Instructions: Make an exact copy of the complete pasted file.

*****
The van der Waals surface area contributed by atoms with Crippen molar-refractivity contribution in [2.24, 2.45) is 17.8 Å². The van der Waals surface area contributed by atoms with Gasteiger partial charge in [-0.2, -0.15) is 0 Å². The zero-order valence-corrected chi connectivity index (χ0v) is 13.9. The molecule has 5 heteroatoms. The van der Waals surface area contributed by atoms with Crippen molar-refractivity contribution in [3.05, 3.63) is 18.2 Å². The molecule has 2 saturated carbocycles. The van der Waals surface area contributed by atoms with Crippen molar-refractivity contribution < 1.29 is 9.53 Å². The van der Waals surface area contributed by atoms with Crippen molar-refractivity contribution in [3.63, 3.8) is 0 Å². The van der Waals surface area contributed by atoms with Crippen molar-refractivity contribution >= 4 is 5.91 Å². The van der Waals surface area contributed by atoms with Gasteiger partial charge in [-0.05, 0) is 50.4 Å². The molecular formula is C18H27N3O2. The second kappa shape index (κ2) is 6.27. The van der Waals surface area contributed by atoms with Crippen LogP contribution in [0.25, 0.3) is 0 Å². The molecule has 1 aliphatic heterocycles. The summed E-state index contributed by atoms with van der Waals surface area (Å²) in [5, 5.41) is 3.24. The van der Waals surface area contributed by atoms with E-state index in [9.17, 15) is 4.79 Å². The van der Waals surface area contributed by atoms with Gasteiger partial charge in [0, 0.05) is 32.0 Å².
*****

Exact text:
The van der Waals surface area contributed by atoms with Crippen molar-refractivity contribution in [2.24, 2.45) is 17.8 Å². The van der Waals surface area contributed by atoms with Gasteiger partial charge in [-0.2, -0.15) is 0 Å². The zero-order valence-corrected chi connectivity index (χ0v) is 13.9. The molecule has 5 heteroatoms. The van der Waals surface area contributed by atoms with Crippen molar-refractivity contribution in [3.05, 3.63) is 18.2 Å². The molecule has 2 saturated carbocycles. The van der Waals surface area contributed by atoms with Crippen molar-refractivity contribution < 1.29 is 9.53 Å². The van der Waals surface area contributed by atoms with Crippen molar-refractivity contribution in [3.63, 3.8) is 0 Å². The van der Waals surface area contributed by atoms with Crippen molar-refractivity contribution >= 4 is 5.91 Å². The van der Waals surface area contributed by atoms with Gasteiger partial charge in [-0.05, 0) is 50.4 Å². The molecular formula is C18H27N3O2. The second kappa shape index (κ2) is 6.27. The van der Waals surface area contributed by atoms with Crippen LogP contribution in [0.25, 0.3) is 0 Å². The molecule has 1 aliphatic heterocycles. The summed E-state index contributed by atoms with van der Waals surface area (Å²) in [5, 5.41) is 3.24. The van der Waals surface area contributed by atoms with E-state index in [9.17, 15) is 4.79 Å². The van der Waals surface area contributed by atoms with Gasteiger partial charge in [0, 0.05) is 32.0 Å².